Here's a detail of her map of China that, to me, beautifully communicates the population density and the infinite voices that I imagine to be crowded amongst each other there:

And one more, of Florida, where the type is practically in motion, animated and swirling in the water... brilliant!

So while I was aware of Paula Scher's maps, I didn't realize that I've been living amongst her type all over the citi-- even right near the museum where I heard her talk, there's a Citibank around the corner, and Jazz at Lincoln center across the circle of Columbus Circle. She is everywhere, and how awesome is that?

I found this video produced by Adobe, where Paula Scher speaks frankly about her development in her use of type, and her design process. (Click where it says "Launch video".)

Paula Scher also gives a talk on TED
in which she uses the terms "serious" and "solemn" to contrast approaches that we can choose to take when we are faced with solving a (design) problem. I appreciate that she did the work of addressing this difference, and that she shared her discoveries.

After all this recent learning from Paula Scher, I became zesty about type too, and I started taking photos of appealing letter forms...hopefully soon I will start creating some too.

Sunday, February 1, 2009

Maira Kalman on the Inauguration

A few days ago, Maira Kalman contributed her take on President Barack Obama's inauguration, as an eyewitness illustrator-writer-poet. It is beautiful! Maira Kalman chronicles her journey to and in D.C. through the sites that struck her eyes and soul. I love the immediacy with which she records and translates her perceptions- her art and words are direct, honest, and feel like they come from an open heart and mind. While they are not photographs, they have a quality to them that brings to mind the words of Photographer Walker Evans: “Whether he is an artist or not, the photographer is a joyous sensualist, for the simple reason that the eye traffics in feelings, not in thoughts.”
We all saw this next image broadcast on TV or the internet, and had feelings about it-- I mentioned it in my previous entry, but Maira Kalman's version, by virtue of that she spent time with it, re-creating it in paint, says more. To me, this image is saying "I was there, watching this too! and so was this tree! and the sky! and this our feeling about it."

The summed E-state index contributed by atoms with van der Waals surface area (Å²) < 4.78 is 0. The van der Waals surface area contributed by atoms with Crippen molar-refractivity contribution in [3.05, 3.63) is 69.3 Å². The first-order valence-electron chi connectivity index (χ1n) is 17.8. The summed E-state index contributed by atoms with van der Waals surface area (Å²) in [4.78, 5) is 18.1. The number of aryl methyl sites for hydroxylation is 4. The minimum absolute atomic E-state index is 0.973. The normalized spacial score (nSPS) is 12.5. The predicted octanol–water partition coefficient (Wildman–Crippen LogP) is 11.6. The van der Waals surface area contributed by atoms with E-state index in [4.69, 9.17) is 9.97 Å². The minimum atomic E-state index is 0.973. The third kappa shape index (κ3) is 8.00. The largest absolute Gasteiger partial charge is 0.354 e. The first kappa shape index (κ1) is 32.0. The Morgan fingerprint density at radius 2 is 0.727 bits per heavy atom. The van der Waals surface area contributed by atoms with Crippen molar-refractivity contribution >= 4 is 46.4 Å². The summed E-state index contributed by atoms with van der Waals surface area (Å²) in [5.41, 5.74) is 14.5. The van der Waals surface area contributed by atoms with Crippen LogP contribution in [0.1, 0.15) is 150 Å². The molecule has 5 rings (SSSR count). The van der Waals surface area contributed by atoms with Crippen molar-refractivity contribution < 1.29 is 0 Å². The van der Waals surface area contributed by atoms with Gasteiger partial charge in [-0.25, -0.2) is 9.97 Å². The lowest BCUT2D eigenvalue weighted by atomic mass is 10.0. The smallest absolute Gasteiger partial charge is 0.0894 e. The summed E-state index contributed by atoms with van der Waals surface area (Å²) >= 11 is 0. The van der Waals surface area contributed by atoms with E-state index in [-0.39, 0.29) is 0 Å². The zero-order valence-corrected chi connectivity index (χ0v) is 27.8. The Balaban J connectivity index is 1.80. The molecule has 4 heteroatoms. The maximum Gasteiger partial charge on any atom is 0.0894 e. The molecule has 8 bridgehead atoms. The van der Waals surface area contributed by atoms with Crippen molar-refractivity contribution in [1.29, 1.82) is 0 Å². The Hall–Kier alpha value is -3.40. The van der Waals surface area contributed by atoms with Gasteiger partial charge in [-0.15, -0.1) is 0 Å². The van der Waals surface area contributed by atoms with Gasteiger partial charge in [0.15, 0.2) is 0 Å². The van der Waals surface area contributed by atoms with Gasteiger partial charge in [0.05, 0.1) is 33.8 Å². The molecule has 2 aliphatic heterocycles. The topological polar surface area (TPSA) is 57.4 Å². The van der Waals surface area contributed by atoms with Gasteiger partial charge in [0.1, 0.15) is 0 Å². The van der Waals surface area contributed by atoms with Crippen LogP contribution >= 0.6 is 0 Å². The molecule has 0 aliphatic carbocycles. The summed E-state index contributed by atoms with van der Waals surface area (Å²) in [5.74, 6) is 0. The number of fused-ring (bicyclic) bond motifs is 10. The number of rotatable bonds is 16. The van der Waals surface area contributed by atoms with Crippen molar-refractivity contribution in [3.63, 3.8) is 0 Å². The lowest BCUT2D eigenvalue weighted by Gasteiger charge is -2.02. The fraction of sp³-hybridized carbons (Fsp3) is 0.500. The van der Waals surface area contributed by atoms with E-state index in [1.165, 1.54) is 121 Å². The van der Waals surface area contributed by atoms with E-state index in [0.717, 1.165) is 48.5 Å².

In this series, Maira Kalman pays attention to both nature and human culture, with a celebratory curiosity. Another artist whom I have admired and loved for many years, for a similar kind of seeing is Alice Neel. I will write about Alice Neel in her own entry, but had to tie her in here, because I get an Alice Neel feeling from some of the more directly observational pieces in Kalman's Inauguration series.

It's very touching to me how Maira Kalman chose the subjects the details of her Inauguration Adventure to communicate the excitement, joy and liberation that she felt in this event. She took us on a tour of her experience, but has tapped into the creativity of the people (historic and present) and the natural world that she felt were vibrating with the spirit of the day.
In this series and in her work in editorial illustration and children's books, Maira Kalman gives her audience a 'hit' of her tremendous creative life-force, which gives us all permission to create and be alive along similar lines-- it's as if she is sharing a deep-rooted language of creativity which we can all tap into if we would allow it. I believe it is for this, her smarts, humor, skill and wisdom, that Maira Kalman is a much-beloved artist/author in today's world. Thank you Maira!

Tuesday, January 20, 2009


Hooray for our 44th President of the United States, Barack Obama!! Hooray for everyone who helped him become the person he is, and who helped him to get to where he got to today! And Hooray George W. Bush, for flying away, off into the blue sky.

Thursday, January 15, 2009

Goodbye George W. Bush

To celebrate the end of this 8-year disaster, I wanted to look back at some of the Bush illustrations I created over the years. Above is a portrait from a series I painted of all of the U.S. Presidents. (I am very excited to paint the next one...)

And below are some of the Bush illustrations I made for the Seattle Weekly Newspaper. When looking through my archive, I have drawings of Bush growing a Pinnochio nose, chopping down trees, riding a nuclear missile, and driving a wrecking ball through a group of senior citizens.

Here is a more harmonious piece:

And here's a hopeful one that came right before the 2004 election:

And finally, an illustration of what we should have been able to do to stop this at some point: